\begin{eqnarray} {\alpha _{HFP}} &\;=& 154.79 - 11.95MPOD - 7.94LPOD \nonumber\\ &&\;-\, 39.38\;PPOD - 2.32\;{\rm L}\hbox{-}{\lambda _{\max}}\hbox{ shift}\qquad\end{eqnarray}
(4)
(producing an R2 = 0.99). The linear model can account for angles from 87.95° to 132.01° using the chosen ranges of the variables, without computing cone fundamentals at all. The values of the coefficients depend on our assumed k1/k2 = 2 ratio and our monitor primaries, but the general form is likely to be generalizable to other k1/k2 ratios and primary stimuli. The degree of linearity between the combination of these four factors and the equiluminance angle is remarkable and surprising. 
S-cone modulation
Our experiment used stimuli that were designed to not produce any S-cone modulation for a Stockman-Sharpe observer, using the silent substitution method (Estévez & Spekreijse, 1982). The plane in RGB space in which L- and M-cones are modulated but S-cones are not depends upon the observer's L- and M-cone fundamentals (AppendixEquation A8). Thus, the S-cones of observers who do not have the standard L- and M- cone fundamentals would have been modulated in our study. We calculated how much S-cone modulation was produced in our 6561 model observers at equiluminance (see details in Appendix). 
Figure 10 shows S-cone contrast produced for the model observers, using their own cone fundamentals (Figure 2). The sign of the S-cone contrast indicates the phase of the S-cone flicker produced by the flickering HFP stimuli: positive S-cone contrasts mean the S-cone flicker is in-phase with the M-cone flicker, negative contrasts mean the two are in antiphase (the phase relationship is reversed with the L-cones, since M-cones and L-cones are in antiphase for stimuli in Quadrants II and IV of the LM cone contrast plane). Model observers with small equiluminance angles (especially angles < 100°) produce larger S-cone contrasts. This means that the largest positive S-cone contrasts are associated with the largest MPOD, PPOD, and LPOD values we modeled; smaller than standard values of these preretinal factors do not produce negative S-cone modulations of corresponding magnitudes.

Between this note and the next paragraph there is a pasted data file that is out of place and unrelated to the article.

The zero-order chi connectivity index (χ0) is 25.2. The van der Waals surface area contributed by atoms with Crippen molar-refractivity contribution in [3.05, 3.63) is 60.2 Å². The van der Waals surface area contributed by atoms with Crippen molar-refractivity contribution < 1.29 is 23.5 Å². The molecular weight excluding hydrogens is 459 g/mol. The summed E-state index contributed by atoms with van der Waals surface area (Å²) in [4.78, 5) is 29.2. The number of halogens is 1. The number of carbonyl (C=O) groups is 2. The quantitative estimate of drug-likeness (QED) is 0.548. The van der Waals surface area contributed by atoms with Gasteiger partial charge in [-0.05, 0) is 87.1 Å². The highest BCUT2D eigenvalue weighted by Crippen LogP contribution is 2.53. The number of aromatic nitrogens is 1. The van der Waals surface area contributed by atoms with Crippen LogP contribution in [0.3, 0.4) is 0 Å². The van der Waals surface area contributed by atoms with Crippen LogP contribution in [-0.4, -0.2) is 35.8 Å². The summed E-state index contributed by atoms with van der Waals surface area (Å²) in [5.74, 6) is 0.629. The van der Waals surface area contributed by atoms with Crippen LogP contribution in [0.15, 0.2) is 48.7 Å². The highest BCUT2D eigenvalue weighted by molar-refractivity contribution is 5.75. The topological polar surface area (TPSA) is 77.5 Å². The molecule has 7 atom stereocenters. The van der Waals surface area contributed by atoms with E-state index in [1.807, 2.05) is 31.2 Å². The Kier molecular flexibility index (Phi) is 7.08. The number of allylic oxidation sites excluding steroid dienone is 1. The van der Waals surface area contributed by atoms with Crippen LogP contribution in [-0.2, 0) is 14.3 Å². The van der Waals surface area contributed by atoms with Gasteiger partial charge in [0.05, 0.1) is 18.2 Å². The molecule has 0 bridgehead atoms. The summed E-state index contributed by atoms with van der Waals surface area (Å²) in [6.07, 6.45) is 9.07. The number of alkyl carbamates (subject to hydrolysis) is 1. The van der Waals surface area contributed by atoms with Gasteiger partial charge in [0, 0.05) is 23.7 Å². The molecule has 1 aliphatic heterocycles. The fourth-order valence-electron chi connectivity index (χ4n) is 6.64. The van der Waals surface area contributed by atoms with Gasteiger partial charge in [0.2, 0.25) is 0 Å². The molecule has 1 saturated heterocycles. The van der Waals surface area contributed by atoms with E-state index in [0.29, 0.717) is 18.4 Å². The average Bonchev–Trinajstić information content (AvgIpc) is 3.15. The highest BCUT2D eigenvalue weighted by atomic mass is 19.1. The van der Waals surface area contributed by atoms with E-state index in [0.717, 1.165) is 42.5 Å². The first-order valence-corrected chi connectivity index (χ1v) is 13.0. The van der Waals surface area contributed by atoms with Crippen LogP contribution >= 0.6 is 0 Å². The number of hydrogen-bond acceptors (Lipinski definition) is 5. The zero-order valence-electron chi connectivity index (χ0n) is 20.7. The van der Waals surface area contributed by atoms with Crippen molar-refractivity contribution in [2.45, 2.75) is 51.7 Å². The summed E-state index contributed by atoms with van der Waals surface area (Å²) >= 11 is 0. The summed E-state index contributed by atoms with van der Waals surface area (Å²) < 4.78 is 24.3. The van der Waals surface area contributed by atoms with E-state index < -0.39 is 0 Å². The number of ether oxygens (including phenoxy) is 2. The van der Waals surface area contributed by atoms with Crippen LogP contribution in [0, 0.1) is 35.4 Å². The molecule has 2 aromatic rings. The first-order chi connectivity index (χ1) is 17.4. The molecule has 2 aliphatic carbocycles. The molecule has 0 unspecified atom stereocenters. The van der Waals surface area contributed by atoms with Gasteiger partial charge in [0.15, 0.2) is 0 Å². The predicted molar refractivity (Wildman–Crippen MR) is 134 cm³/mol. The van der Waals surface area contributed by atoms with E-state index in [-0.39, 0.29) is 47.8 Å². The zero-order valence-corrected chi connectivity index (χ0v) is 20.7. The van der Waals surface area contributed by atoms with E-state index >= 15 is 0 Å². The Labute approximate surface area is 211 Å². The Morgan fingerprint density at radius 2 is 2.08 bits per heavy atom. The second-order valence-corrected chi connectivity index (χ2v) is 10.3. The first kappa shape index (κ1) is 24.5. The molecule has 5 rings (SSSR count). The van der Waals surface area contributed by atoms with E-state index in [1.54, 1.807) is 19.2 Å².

Figure 10.
 
S-cone contrasts for the 6561 model observers. Each dot represents a model observer. The horizontal axis is the equiluminance angle in the standard LM plane and the vertical axis represents the S-cone modulation produced in a given model observer. See text for explanation of the sign of the S-cone contrast.
Figure 10.
 
S-cone contrasts for the 6561 model observers. Each dot represents a model observer. The horizontal axis is the equiluminance angle in the standard LM plane and the vertical axis represents the S-cone modulation produced in a given model observer. See text for explanation of the sign of the S-cone contrast.